Not true. Accrual-based or cash-based accounting is about how your company handles sales and expenses, primarily for tax purposes. Your accounting method has no bearing on cash projections which deal with the future timing of cash-in and cash-out for your company.

“We’re OK since we regularly produce a Cash Flow Statement.”

Not true. Do not confuse a Cash Flow Statement with a Cash Flow Projection. The Cash Flow Statement shows how cash has flowed in and out of your business in the past. The Cash Flow Projection shows the cash situation over a period of time in the future.

“Our invoices are due upon receipt, so we don’t need financial projections.”

Not true. Keep in mind, growth/acquisitions (e.g. expanding business hours, new product lines or service, new staff, etc.) or changes in vendor payments (e.g. acceleration of payment schedule, increase in cost, etc.) and expenses (e.g. rate increases, additional services, etc.) could have a dramatic impact on your cash flow.

There are several ways to do a cash flow projection. If you talk to financial experts they each may have their preferred method and terminology. However, you do not have to defer to a financial specialist to get your financial projects done in a rather painless manner. ezTRUNNION LLC has developed a cash flow projection and cash management tool that is integrated with QuickBooks(R), the most popular accounting package for small businesses. CASH Cop(TM) has enough flexibility built into the tool to allow companies to create cash flow projections that suite their situation and needs. Because the tool focuses only on cash flow projections and cash management the price point is affordable for small businesses.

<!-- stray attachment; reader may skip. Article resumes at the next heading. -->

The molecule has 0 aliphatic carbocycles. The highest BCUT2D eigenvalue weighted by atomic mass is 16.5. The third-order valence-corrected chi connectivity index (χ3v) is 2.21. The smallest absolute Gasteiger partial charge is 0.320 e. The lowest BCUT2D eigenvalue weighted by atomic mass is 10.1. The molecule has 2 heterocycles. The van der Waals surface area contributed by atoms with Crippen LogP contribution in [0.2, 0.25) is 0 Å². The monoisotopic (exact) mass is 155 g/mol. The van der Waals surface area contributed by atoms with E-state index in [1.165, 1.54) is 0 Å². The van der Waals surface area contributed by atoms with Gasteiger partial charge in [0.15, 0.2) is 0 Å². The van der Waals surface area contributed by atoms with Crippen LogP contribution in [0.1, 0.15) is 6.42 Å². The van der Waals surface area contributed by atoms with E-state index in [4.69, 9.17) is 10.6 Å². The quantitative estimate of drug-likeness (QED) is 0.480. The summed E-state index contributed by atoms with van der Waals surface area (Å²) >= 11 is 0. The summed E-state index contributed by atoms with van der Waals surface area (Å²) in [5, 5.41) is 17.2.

There are other products available that also do cash flow projections. Free Excel(R) templates are available from a variety of resources, including SCORE. These templates require the user to manually enter all information, and manually keep them up to date. Because of the time required to acquire the necessary information and then key it in, users typically become discouraged about producing cash flow projections on a regular basis.

There are also financial planning tools, available for a price, that have a host of reports, graphs, and tools integrated into one application. These types of tools fall into one of two categories: stand-alone or integrated. The stand-alone financial planning tools still require the collection and keying-in of essential data, but these tools are affordable to a small business, and product a variety of reports and graphs. These tools vary in their “friendliness” to layman users. Check them out before buying. The integrated financial planning tools can pull necessary information from specified accounting systems (very few integrate with QuickBooks), but these tools tend to be more expensive, providing reports, graphs and other financial tools geared to larger businesses. Be sure you understand the pricing (e.g. monthly service charge or one-time purchase) before buying.

In summary, there is no substitute for cash projections. Any small business can take control of their financial future by utilizing this essential financial planning tool. There are a variety of products on the market that will enable a business to create their own financial projections without necessarily engaging a financial specialist. A business need only determine their cost constraints (price of the product) and time requirements (time required to learn and use the product) for a cfinancial projection tool, and then acquire the tool that suites their needs. Commitment to regularly producing and reviewing cash flow projections is essential to the financial success and survival of every business.

This entry was posted in Uncategorized and tagged , , , . Bookmark the permalink.